Way To Go, Buddy!

Over the years I’ve come to take “differences” seriously. I take “complexity” seriously too, which makes sense…to me at least. At the same time, I’ve noticed that there are those who fear or even hate “differences” as well as “complexity.” I prefer conversations with them to be either already short or ultimately shortened.

Nearly 30% Still “Believe” …

From time to time I express my political views explicitly. They’re probably a lot more obvious than what I think, but bias is bias. What triggered this flare up? I frequently see a statistic indicating that 30% of Americans believe Obama is a Muslim. It’s the word “believe” that gets me in particular; yet, when it’s embedded in this sort of proposition, I feel compelled to gag. In my view this pseudo factoid is akin to claiming that the Mississippi River actually begins 5 miles north of the Gulf of Mexico. Forget that the entire watershed covers what, two thirds of the country? While we’re at it, forget also that the percentage is even higher among Republicans. I simply wish that, each time the so-called statistic is mentioned, someone might feel inclined to ask how it is that this belief was first implanted and how it has been nourished so long. It may be the very nature of “beliefs.”

30 friggin' percent

Vacillation Over Time

Vacillation Over Time

Sketch Club

A few days ago I posted a drawing of a road sign that depicted, in theory, “four possible routes,” one of which is indicated as “temporarily closed.” In that post I referenced a paper by George Spindler that I think helps to explain these “four alternatives.” By all means feel free to check out that reference to see how Spindler applies this typology to what happens when prospective teachers undergo teacher education, how they integrate exposure to countervailing approaches to teaching and learning, and what effect that heterodoxy has on their teaching styles once in the classroom with real students. What’s stuck with me ever since I was first introduced to Spindler’s framework in the early 1980s as a grad student in anthropology, besides its timeless applicability in terms of teacher education, is its essential typological power and generalizability, especially in the polarized context of our current political discourse.

To shorten this a bit, I’ll pose a question. How many sides are there to the story? Two right? Two because you’re either right or wrong, right? Two because there’s good and bad, black and white, up and down, in and out, and so on, right? Well, you guessed it; not so fast, right? Right.

Spindler’s typology, while its used in a purely inconspicuous and instrumental fashion, helps us see that there are perhaps more than two sides to the story, as it were. And here’s the thing. There aren’t just three sides either, you know, that side that magically emerges whenever you look at both sides of the story…in what some might call a fair and balanced approach. No, no magic here, even though that’s heading in the right direction. Why? Because it’s very possible and even more tempting to look at two sides (or more) in an unfair and imbalanced way. In Spindler’s typology those who incompetently, unfairly, and inconsistently look at both sides of the story are identified as Vacillators. So now there are at least three ways to get carried away by the story: (See Temporarily Closed)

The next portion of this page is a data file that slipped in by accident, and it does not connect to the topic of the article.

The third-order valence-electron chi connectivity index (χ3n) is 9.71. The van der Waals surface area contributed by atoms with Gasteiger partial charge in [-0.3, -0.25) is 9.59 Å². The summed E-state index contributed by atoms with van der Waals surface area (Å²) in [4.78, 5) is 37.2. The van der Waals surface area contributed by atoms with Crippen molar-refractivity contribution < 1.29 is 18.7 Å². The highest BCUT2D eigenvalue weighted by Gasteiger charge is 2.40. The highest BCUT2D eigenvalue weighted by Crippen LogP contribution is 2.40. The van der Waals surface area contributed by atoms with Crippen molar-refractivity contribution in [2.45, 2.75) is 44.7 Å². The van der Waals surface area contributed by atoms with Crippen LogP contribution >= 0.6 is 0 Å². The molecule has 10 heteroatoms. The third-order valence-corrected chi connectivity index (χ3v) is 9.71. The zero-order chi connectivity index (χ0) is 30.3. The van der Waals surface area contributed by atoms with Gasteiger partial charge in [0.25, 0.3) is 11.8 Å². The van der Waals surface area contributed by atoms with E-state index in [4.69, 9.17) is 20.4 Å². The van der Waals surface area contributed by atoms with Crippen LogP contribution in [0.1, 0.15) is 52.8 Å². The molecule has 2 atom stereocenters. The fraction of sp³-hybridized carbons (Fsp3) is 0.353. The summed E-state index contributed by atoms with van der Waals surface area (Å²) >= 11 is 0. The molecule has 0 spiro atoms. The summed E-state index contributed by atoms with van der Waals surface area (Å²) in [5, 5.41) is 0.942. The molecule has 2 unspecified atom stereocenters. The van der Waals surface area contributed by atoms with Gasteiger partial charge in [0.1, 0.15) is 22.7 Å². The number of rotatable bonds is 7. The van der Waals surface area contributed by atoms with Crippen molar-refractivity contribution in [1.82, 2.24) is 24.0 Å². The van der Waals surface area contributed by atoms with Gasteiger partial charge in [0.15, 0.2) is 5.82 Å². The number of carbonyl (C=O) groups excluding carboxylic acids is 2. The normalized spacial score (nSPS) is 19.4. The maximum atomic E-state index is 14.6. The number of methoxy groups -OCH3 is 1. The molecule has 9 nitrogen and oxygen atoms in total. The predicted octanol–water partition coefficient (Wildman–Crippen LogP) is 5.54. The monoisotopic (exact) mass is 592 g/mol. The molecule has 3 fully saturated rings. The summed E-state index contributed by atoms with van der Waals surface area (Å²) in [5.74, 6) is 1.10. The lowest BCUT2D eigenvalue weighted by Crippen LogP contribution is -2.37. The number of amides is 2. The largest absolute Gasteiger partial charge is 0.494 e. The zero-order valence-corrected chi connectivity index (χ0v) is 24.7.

1. Exaggeratedly right-leaning (i.e., crazy from the get go coming from the Right). Derived from Spindler’s Reaffirmative Traditionalist,
2. Exaggeratedly left-leaning (i.e., crazy from the get go coming from the Left). Derived from Spindler’s Compensatory Emergentist, and
3. Incompetently and inconsistently both right-ish and/or left-ish leaning (i.e., even crazier coming at times from both sides without even knowing it). Derived from Spindler’s Vacillator, the most dangerous and destructive orientation.

Now, there is a fourth side that Spindler calls the Adjusted. This orientation requires the most cultural, communicative, and interactive competence. My aim is to identify myself as an Adjusted, but in all honesty, I admit that I’m not always successful.

Where do you see yourself?


When Is It Kaput?

In the early 1980s I attended a lecture given by an artist/philosopher who aimed to explain the act of art creation. From his phenomenological perspective – and strengthened by his beautiful German accent – he emphasized that the very first line, smudge, mark, or expressive movement is a mistake. This is then followed by a second expressive attempt to correct that first mistake, an act which results in an even bigger mistake, of course, and, naturally, an even more compelling invitation to mend it. See a pattern? Each subsequent, additional, inductive, and deductive effort to repair the opus merely adds to the accumulation of purposelessness and further hollows out any remaining significance! Finally, the artist discovers that nothing can fix it; no more tinkering, no more cobbling, no more troubleshooting. The piece is irreparable. The piece is finished! “It’s Kaput!”

For years I internalized this rather lopsided approach and applied it to practically every aspect of my being. Yes, it was like playing Russian roulette with my life.  When it came to art, I approached the blank paper, the block of wood, the lump of clay like a Quixotic adventure. I entered it and allowed myself to get carried away. When the muse was there, we collaborated swimmingly; when it wasn’t, I’d try again later. Nowadays, I realize that there aren’t enough hours in the day and that some things really do start off as half-baked ideas, require planning, rely on infrastructural support, and so forth, long before execution.

I still love indulging in let’s just see what happens. It challenges me to go with the flow and know when to quit. Is there such an alternative as quitting while you’re ahead?